Police cleared homeless people from Oneula Beach Park yesterday morning. City parks and recreation workers and prisoners were then brought in to clean up the site.

3 arrested as police
evict campers
in Ewa Beach

The city says periodic sweeps
are necessary at Oneula Beach Park


Friday, March 4, 2005

» The Rev. Bob Nakata is pastor of Kahaluu United Methodist Church. Stories on the eviction of homeless campers that ran on Page A1 on Tuesday, in Wednesday's final edition and yesterday incorrectly reported he was pastor of Harris United Methodist Church.

The Honolulu Star-Bulletin strives to make its news report fair and accurate. If you have a question or comment about news coverage, call Editor Frank Bridgewater at 529-4791 or email him at corrections@starbulletin.com.

Police evicted the homeless from Oneula Beach Park yesterday, but some Ewa Beach residents believe they will return.

"Police do sweeps (at the park) every now and then, but as soon as they leave, they come back," said Ewa Beach resident Stacy Bannister, 23.

Police arrested three people at Oneula Beach Park yesterday: two men, 45 and 47, on contempt of court warrants and a 42-year-old woman on suspicion of illegal camping. Police towed away six cars, and the Hawaiian Humane Society picked up four dogs.

Police said an estimated 100 homeless people lived at the park.

"Everybody pretty much complied," said Capt. Frank Fujii, spokesman for the Honolulu Police Department.

The sweep at Oneula Beach Park follows recent sweeps at Dillingham Airfield in Mokuleia and Wahiawa Bridge.

Sweeps are expected to occur today at Pokai Bay and Keaau Beach Park. People illegally camping there were notified of the sweep.

After police officers cleared illegal campers from Oneula Beach Park yesterday, this was what remained of one of the campsites.

Patrick Canoy, who lived at Oneula Beach Park for almost a year, tied rope around boxes of his clothes and books and carried them on a hand truck.

Canoy said he does not know where he will go. "We can live off the beach for a little while," he said.

Les Chang, acting director of the city Department of Parks and Recreation, said, "The basic reason we do this is to keep the parks for the general public and keep it available for everyone."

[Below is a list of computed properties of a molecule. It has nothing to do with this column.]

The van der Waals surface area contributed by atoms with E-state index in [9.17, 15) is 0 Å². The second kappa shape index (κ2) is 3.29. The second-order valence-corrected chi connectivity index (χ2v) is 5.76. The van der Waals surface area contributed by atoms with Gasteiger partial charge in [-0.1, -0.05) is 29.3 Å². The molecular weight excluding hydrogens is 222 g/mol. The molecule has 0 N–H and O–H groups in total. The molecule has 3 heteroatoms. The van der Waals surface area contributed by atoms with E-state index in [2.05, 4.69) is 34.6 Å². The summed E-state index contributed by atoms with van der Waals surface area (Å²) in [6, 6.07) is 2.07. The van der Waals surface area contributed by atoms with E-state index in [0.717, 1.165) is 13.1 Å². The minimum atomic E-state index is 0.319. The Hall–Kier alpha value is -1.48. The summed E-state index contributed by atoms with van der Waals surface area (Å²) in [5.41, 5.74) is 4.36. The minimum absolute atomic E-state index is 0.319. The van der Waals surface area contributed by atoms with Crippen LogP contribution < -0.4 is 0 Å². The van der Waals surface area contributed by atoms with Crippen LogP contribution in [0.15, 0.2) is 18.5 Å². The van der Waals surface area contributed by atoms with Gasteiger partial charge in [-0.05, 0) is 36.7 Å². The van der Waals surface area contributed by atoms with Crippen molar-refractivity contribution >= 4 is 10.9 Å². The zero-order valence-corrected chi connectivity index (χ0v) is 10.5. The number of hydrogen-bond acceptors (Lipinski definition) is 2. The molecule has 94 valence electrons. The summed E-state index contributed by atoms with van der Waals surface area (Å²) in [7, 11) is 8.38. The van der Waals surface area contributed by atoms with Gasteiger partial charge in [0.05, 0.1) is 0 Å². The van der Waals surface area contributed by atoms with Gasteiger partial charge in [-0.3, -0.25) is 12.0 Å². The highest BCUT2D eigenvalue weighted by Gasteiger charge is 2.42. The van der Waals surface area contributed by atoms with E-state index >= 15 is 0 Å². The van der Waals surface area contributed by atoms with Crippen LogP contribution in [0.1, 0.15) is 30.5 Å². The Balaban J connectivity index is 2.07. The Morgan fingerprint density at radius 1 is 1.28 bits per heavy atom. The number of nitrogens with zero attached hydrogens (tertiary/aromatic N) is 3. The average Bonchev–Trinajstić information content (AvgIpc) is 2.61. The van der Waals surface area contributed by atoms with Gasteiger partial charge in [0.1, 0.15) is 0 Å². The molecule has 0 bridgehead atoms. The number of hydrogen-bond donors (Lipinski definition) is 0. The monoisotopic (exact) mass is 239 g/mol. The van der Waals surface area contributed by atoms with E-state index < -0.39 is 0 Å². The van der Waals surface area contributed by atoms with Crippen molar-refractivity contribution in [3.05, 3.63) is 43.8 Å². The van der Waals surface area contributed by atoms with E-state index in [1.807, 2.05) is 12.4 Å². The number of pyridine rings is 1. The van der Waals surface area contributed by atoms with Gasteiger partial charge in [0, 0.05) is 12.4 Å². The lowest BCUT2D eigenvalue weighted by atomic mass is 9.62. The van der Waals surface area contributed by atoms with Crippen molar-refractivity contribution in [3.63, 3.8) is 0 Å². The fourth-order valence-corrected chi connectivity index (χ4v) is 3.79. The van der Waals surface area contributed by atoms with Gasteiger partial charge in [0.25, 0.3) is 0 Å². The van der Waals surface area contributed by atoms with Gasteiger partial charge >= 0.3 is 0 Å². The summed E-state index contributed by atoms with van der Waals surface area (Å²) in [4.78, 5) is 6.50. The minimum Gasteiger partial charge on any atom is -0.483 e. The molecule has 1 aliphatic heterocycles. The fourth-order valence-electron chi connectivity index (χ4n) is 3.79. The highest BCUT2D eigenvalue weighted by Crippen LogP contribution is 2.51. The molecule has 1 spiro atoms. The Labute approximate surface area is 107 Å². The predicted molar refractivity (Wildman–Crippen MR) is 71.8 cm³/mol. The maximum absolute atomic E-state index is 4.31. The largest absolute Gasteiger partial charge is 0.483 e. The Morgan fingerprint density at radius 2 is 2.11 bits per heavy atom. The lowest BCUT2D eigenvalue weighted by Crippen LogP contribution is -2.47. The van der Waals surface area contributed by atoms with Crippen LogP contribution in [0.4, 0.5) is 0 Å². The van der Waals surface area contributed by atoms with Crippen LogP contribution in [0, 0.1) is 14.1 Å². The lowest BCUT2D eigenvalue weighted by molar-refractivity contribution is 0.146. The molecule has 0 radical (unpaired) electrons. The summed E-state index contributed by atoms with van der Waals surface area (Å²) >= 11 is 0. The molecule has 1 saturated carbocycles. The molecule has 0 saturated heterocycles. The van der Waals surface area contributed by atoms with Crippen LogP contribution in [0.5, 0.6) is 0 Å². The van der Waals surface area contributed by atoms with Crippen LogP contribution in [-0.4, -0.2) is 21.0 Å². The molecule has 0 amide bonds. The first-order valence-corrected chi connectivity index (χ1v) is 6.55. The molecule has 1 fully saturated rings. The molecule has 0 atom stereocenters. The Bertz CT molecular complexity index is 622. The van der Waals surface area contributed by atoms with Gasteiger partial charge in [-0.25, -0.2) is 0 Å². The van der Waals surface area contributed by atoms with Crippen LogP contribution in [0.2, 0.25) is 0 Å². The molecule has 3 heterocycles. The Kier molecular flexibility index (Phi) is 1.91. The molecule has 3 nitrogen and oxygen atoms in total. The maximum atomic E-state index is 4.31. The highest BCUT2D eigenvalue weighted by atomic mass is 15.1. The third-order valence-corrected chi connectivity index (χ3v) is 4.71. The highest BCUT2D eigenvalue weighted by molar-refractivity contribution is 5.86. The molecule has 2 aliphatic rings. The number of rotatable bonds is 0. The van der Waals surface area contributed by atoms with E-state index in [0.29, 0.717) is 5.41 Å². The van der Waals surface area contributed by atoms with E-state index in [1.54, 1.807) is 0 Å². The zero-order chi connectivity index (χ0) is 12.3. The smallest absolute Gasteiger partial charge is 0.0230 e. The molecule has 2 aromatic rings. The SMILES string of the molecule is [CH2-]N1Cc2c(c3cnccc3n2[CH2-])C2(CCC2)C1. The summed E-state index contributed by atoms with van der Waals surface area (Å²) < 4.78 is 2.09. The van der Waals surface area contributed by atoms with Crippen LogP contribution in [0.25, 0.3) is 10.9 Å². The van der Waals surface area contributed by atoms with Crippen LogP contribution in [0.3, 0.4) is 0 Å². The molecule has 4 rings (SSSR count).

"It's hard for everyone, but we're trying to look at the good for all citizens. ... We're enforcing the ordinances of our city," said Chang.

Police said residents have complained about assaults and domestic violence that occurred at the park, known as Hau Bush.

In November a homeless man was shot in the face during a drug deal.

Fujii earlier said police need to make this place safe for the general public and that periodic checks will be made at the park.

Police arrested a man who had outstanding warrants.

"I wonder where will they go now or how long it will take for them to come back," said Ashley Silva, 19, who lives in Ewa Beach.

Silva said she knows of one family who has lived at the park for the past seven years.

"It's a lot worse now," said Silva, noting that more homeless people live at the park compared with almost a decade ago, when she used to go swimming and fishing at the beach.

A former legislator, the Rev. Bob Nakata of Harris United Methodist Church, said some faith-based groups are in the planning stages of organizing the "Family Promise Program."

Groups would help house several families at a time, said Nakata.

He noted that it might be a while before the program is set up. "Those who were evicted are pretty much in an unsettled state and are figuring out where to go," said Nakata.

"Nobody has a systematic plan of where to put these people," he added.

Some bills relating to homelessness were introduced during this legislative session.

House Bill 1303 is requesting more affordable housing to allow more individuals to qualify for lower-cost housing.

The bill also calls for the establishment of a legislative affordable rental housing and homeless task force.

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